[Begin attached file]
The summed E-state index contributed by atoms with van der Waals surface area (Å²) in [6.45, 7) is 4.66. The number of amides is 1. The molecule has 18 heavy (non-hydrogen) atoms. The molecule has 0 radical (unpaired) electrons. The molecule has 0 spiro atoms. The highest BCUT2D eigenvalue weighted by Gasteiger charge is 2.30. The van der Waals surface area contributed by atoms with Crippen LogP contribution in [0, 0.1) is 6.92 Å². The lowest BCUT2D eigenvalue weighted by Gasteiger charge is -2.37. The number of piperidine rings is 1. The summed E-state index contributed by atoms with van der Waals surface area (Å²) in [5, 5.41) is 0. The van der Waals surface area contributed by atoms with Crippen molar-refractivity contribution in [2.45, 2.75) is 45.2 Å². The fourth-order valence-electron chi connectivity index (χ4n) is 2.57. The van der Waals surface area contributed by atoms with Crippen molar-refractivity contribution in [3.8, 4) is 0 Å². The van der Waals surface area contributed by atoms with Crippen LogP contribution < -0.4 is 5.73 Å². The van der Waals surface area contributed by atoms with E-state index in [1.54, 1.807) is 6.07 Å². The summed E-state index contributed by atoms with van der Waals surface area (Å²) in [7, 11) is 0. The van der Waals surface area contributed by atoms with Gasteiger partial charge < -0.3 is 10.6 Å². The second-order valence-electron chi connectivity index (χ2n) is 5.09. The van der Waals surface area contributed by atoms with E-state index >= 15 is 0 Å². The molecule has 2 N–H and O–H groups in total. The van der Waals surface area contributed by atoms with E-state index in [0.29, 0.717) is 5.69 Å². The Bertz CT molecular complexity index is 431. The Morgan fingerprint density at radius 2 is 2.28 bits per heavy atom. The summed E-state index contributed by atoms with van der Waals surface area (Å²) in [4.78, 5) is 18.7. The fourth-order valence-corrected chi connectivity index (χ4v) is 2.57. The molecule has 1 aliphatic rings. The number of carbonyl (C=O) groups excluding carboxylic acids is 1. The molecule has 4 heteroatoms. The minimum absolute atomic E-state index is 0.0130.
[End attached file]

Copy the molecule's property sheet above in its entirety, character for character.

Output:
The summed E-state index contributed by atoms with van der Waals surface area (Å²) in [6.45, 7) is 4.66. The number of amides is 1. The molecule has 18 heavy (non-hydrogen) atoms. The molecule has 0 radical (unpaired) electrons. The molecule has 0 spiro atoms. The highest BCUT2D eigenvalue weighted by Gasteiger charge is 2.30. The van der Waals surface area contributed by atoms with Crippen LogP contribution in [0, 0.1) is 6.92 Å². The lowest BCUT2D eigenvalue weighted by Gasteiger charge is -2.37. The number of piperidine rings is 1. The summed E-state index contributed by atoms with van der Waals surface area (Å²) in [5, 5.41) is 0. The van der Waals surface area contributed by atoms with Crippen molar-refractivity contribution in [2.45, 2.75) is 45.2 Å². The fourth-order valence-electron chi connectivity index (χ4n) is 2.57. The van der Waals surface area contributed by atoms with Crippen molar-refractivity contribution in [3.8, 4) is 0 Å². The van der Waals surface area contributed by atoms with Crippen LogP contribution < -0.4 is 5.73 Å². The van der Waals surface area contributed by atoms with E-state index in [1.54, 1.807) is 6.07 Å². The summed E-state index contributed by atoms with van der Waals surface area (Å²) in [7, 11) is 0. The van der Waals surface area contributed by atoms with Gasteiger partial charge < -0.3 is 10.6 Å². The second-order valence-electron chi connectivity index (χ2n) is 5.09. The van der Waals surface area contributed by atoms with E-state index >= 15 is 0 Å². The molecule has 2 N–H and O–H groups in total. The van der Waals surface area contributed by atoms with E-state index in [0.29, 0.717) is 5.69 Å². The Bertz CT molecular complexity index is 431. The Morgan fingerprint density at radius 2 is 2.28 bits per heavy atom. The summed E-state index contributed by atoms with van der Waals surface area (Å²) in [4.78, 5) is 18.7. The fourth-order valence-corrected chi connectivity index (χ4v) is 2.57. The molecule has 1 aliphatic rings. The number of carbonyl (C=O) groups excluding carboxylic acids is 1. The molecule has 4 heteroatoms. The minimum absolute atomic E-state index is 0.0130.